Making Changes for the Better
Present levels of consumption are quickly depleting the earth of natural resources, causing massive amounts of pollution, and creating the need for more and more landfill space. America alone, with only five percent of the world’s population, uses twenty-five percent of the world’s energy. Why? Because of habits that are based on consumption, not conservation.
An awareness of energy conservation facts is the first step to making a positive impact, rather than a negative one. Many of us are unaware of how we impact the environment on an everyday basis. With that, we are also unaware of the positive effect each of us can have by taking small steps towards saving energy in the home, and recycling.
The Impact of Recycling
Recycling not only reuses materials that would otherwise increase the waste stream, but it also conserves energy. It takes more energy to create a product using raw materials, than recycled materials. Recycling is also a simple way to transform pollution into something useful. Rather than letting glass, plastics, and paper sit in garbage dumps, and introducing synthetics and chemicals into the soil and water, why not turn them into a new, more energy efficient product to be utilized multiple times. Here are some facts on recycling:
- The average American throws away 60 pounds of plastic packaging every year.
- If everyone in the United States recycled their Sunday paper, 500,000 trees would not have to be cut down, every week.
- For every 700 new paper bags, one 15-year old tree has to be cut down.
- It takes 30 percent less energy to make paper from recycled materials than raw materials.
- It takes 16 times more energy to create a new aluminum can, than one from recycled material.
- The energy saved from recycling one aluminum can is equal to the energy used to power a computer for three hours, or watch the television for one hour.
- It takes 30 percent less energy to manufacture glass from recycled materials.
Turning Down the Power
Conserving energy at home starts with turning off the lights, using energy efficient power settings and appliances, and unplugging to prevent idle electricity use. By turning the energy flow off when it is not being used in the first place will result in massive amounts of energy saved over time.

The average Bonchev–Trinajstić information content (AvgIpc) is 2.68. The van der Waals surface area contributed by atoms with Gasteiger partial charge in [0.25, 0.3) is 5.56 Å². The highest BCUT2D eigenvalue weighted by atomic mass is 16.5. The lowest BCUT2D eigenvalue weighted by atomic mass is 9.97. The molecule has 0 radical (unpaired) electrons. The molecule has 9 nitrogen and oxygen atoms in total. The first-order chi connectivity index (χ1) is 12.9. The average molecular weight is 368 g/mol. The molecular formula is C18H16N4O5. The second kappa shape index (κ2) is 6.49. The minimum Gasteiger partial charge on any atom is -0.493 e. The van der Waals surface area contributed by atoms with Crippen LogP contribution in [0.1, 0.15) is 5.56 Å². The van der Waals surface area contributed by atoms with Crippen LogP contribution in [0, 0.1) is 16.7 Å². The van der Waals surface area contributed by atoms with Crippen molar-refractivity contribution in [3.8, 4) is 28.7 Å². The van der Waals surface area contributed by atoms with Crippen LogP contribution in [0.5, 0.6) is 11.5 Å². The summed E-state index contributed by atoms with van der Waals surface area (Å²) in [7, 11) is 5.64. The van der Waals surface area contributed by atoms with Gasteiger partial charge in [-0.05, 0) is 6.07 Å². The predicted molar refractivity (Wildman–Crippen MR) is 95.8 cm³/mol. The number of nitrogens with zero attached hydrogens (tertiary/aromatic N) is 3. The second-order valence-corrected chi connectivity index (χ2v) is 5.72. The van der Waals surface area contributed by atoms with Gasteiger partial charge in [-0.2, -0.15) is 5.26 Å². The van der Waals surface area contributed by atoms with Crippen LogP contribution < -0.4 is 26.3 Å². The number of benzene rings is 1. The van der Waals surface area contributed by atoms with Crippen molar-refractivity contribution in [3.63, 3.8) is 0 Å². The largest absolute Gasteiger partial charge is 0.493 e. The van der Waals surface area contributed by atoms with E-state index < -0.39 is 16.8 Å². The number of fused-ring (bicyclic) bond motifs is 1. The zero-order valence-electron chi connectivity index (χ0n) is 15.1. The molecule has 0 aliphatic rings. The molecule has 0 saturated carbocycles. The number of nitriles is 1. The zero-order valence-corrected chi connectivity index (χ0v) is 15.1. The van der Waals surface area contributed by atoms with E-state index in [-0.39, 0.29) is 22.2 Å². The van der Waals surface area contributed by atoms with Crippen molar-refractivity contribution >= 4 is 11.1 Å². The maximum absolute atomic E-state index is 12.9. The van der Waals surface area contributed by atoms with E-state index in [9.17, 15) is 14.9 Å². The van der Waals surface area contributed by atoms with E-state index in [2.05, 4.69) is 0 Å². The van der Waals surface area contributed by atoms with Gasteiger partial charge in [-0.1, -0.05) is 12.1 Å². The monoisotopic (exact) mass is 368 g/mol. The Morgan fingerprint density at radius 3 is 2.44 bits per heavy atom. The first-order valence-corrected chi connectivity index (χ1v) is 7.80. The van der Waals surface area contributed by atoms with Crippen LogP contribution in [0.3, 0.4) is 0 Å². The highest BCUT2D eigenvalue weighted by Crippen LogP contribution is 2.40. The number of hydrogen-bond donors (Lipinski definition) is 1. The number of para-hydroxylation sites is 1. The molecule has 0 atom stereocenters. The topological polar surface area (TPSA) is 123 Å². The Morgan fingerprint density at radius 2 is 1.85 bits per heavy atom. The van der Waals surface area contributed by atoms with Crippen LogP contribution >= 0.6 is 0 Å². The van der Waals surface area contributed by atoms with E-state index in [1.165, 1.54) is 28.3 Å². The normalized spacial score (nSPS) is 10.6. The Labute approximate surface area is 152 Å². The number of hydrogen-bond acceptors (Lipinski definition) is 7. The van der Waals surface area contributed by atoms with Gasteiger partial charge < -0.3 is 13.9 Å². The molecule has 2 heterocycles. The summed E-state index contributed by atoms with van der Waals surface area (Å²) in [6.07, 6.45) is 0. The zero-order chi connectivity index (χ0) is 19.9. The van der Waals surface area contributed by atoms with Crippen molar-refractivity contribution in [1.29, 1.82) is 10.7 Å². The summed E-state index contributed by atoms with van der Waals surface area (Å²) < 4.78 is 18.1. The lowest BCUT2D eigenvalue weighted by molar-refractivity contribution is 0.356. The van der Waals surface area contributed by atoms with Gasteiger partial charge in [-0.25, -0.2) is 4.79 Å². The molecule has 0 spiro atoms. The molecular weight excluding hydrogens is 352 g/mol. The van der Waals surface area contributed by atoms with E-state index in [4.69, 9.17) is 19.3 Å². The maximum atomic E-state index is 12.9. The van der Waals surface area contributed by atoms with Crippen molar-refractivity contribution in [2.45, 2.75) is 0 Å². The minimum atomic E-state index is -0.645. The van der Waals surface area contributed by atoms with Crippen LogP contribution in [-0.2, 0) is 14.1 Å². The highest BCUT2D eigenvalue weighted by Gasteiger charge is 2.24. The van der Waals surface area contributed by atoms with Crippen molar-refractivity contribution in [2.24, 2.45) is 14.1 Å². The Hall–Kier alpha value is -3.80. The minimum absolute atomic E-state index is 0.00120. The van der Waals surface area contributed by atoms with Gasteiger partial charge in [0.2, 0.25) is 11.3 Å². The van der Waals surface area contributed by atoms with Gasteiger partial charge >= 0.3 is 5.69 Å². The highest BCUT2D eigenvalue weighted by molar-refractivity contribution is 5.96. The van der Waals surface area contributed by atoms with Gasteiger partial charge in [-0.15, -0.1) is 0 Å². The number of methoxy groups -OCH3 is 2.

- All the refrigerators in the United States use more than half of all the power generated by nuclear power plants. Energy Star refrigerators cut down on energy use, and cuts costs by one-third to two-thirds, depending on the age of the original machine.
- Light use is accountable for about 20 percent of all energy consumed in the US.
- Efficient, compact fluorescent bulbs last five times longer, and consume 70 percent less energy than conventional bulbs.
- By leaving computer monitors on overnight, or not having them on energy saving modes, nine million tons of carbon dioxide emissions are wasted every year.
- A dishwasher uses 80 percent of its energy for heating water; a washing machine, about 90 percent. Upgrading to Energy Star models will conserve both water and energy.
- If every American turned their water heater down by ten degrees, 45 million tons of carbon dioxide emissions would be saved every year.
- The bulk of a household utility bill is due to heating and cooling — about 43 percent.
- Heating and cooling systems emit 150 million tons of carbon dioxide emissions a year.
- Turning down the thermostat five to ten degrees every night will reduce heat energy use, and costs, by five to ten percent.
- Updating or fortifying home insulation, taking advantage of solar heat or shade, and weather stripping can cut down on heating and cooling energy use.
Learning about energy conservation facts is a great way to figure out how to conserve energy. Once you know the benefits you can have on the environment, it is easy to find the best ways to start saving energy in the home, and turning a negative impact into a positive one. For every person in America, 2,500 gallons of oil are used every year. Every small step to reduce this over-consumption is a large step towards a greener earth.
“Little Known Energy and Conservation Facts.” (National Energy Foundation) https://www.apsenergyconservation.org/PDF/EnergyFactsforTeachers.pdf
Loux, Renee. “Easy Green Living: The Ultimate Guide to Simple, Eco-Friendly Choices for You and Your Home.” (Rodale, 2008).
US Department of Energy https://www1.eere.energy.gov/consumer/tips/index.html
photo by: Aussiegal (CC/flickr) https://www.flickr.com/photos/aussiegall/759309122/